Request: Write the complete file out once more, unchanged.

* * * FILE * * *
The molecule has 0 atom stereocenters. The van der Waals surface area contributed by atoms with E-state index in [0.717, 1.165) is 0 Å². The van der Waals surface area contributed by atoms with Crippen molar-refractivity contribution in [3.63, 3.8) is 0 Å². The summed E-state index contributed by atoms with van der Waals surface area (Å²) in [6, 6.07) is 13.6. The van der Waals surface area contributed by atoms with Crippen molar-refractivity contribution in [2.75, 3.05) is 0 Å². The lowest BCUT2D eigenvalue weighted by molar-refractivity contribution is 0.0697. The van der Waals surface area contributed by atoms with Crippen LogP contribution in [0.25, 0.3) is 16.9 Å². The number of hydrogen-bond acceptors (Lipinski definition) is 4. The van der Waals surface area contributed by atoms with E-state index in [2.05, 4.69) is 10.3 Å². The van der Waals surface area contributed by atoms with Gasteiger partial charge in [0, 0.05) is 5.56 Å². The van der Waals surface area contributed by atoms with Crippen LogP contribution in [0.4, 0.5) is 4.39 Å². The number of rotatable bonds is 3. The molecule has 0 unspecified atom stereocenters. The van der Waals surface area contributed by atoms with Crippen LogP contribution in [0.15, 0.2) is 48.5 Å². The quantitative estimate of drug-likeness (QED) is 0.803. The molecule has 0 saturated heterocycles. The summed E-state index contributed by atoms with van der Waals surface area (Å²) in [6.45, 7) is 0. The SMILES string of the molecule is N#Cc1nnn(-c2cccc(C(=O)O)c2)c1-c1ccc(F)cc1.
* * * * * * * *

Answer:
The molecule has 0 atom stereocenters. The van der Waals surface area contributed by atoms with E-state index in [0.717, 1.165) is 0 Å². The van der Waals surface area contributed by atoms with Crippen molar-refractivity contribution in [3.63, 3.8) is 0 Å². The summed E-state index contributed by atoms with van der Waals surface area (Å²) in [6, 6.07) is 13.6. The van der Waals surface area contributed by atoms with Crippen molar-refractivity contribution in [2.75, 3.05) is 0 Å². The lowest BCUT2D eigenvalue weighted by molar-refractivity contribution is 0.0697. The van der Waals surface area contributed by atoms with Crippen LogP contribution in [0.25, 0.3) is 16.9 Å². The number of hydrogen-bond acceptors (Lipinski definition) is 4. The van der Waals surface area contributed by atoms with E-state index in [2.05, 4.69) is 10.3 Å². The van der Waals surface area contributed by atoms with Gasteiger partial charge in [0, 0.05) is 5.56 Å². The van der Waals surface area contributed by atoms with Crippen LogP contribution in [0.4, 0.5) is 4.39 Å². The number of rotatable bonds is 3. The molecule has 0 unspecified atom stereocenters. The van der Waals surface area contributed by atoms with Crippen LogP contribution in [0.15, 0.2) is 48.5 Å². The quantitative estimate of drug-likeness (QED) is 0.803. The molecule has 0 saturated heterocycles. The summed E-state index contributed by atoms with van der Waals surface area (Å²) in [6.45, 7) is 0. The SMILES string of the molecule is N#Cc1nnn(-c2cccc(C(=O)O)c2)c1-c1ccc(F)cc1.